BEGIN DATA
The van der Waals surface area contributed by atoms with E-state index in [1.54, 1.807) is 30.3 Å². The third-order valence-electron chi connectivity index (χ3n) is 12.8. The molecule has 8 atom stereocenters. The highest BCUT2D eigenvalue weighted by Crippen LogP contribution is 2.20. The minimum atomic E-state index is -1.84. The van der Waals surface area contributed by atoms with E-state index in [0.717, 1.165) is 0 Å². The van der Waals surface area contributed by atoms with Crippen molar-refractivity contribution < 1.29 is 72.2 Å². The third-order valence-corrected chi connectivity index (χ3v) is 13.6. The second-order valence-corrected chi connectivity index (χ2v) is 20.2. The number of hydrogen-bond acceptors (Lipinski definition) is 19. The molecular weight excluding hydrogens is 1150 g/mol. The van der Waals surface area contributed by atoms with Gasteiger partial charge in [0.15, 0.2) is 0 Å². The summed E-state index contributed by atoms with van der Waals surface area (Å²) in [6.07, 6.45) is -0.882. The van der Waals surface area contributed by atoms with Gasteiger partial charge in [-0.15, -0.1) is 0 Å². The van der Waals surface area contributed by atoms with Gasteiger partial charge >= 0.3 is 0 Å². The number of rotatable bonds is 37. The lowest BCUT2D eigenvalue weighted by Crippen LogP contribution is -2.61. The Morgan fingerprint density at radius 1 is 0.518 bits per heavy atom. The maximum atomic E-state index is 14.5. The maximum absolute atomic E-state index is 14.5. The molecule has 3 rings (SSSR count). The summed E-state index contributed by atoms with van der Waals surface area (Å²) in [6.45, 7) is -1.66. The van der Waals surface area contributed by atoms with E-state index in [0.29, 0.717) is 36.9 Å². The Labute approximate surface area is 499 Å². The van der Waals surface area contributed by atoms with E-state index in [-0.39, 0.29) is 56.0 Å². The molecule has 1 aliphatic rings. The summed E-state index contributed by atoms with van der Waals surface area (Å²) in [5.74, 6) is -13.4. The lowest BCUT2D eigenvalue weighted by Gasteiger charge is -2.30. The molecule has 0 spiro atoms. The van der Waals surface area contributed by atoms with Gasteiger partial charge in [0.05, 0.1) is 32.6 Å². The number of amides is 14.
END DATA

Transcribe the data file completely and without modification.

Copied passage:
The van der Waals surface area contributed by atoms with E-state index in [1.54, 1.807) is 30.3 Å². The third-order valence-electron chi connectivity index (χ3n) is 12.8. The molecule has 8 atom stereocenters. The highest BCUT2D eigenvalue weighted by Crippen LogP contribution is 2.20. The minimum atomic E-state index is -1.84. The van der Waals surface area contributed by atoms with E-state index in [0.717, 1.165) is 0 Å². The van der Waals surface area contributed by atoms with Crippen molar-refractivity contribution < 1.29 is 72.2 Å². The third-order valence-corrected chi connectivity index (χ3v) is 13.6. The second-order valence-corrected chi connectivity index (χ2v) is 20.2. The number of hydrogen-bond acceptors (Lipinski definition) is 19. The molecular weight excluding hydrogens is 1150 g/mol. The van der Waals surface area contributed by atoms with Gasteiger partial charge in [0.15, 0.2) is 0 Å². The summed E-state index contributed by atoms with van der Waals surface area (Å²) in [6.07, 6.45) is -0.882. The van der Waals surface area contributed by atoms with Gasteiger partial charge in [-0.15, -0.1) is 0 Å². The van der Waals surface area contributed by atoms with Gasteiger partial charge >= 0.3 is 0 Å². The number of rotatable bonds is 37. The lowest BCUT2D eigenvalue weighted by Crippen LogP contribution is -2.61. The Morgan fingerprint density at radius 1 is 0.518 bits per heavy atom. The maximum atomic E-state index is 14.5. The maximum absolute atomic E-state index is 14.5. The molecule has 3 rings (SSSR count). The summed E-state index contributed by atoms with van der Waals surface area (Å²) in [6.45, 7) is -1.66. The van der Waals surface area contributed by atoms with E-state index in [0.29, 0.717) is 36.9 Å². The Labute approximate surface area is 499 Å². The van der Waals surface area contributed by atoms with E-state index in [-0.39, 0.29) is 56.0 Å². The molecule has 1 aliphatic rings. The summed E-state index contributed by atoms with van der Waals surface area (Å²) in [5.74, 6) is -13.4. The lowest BCUT2D eigenvalue weighted by Gasteiger charge is -2.30. The molecule has 0 spiro atoms. The van der Waals surface area contributed by atoms with Gasteiger partial charge in [0.05, 0.1) is 32.6 Å². The number of amides is 14.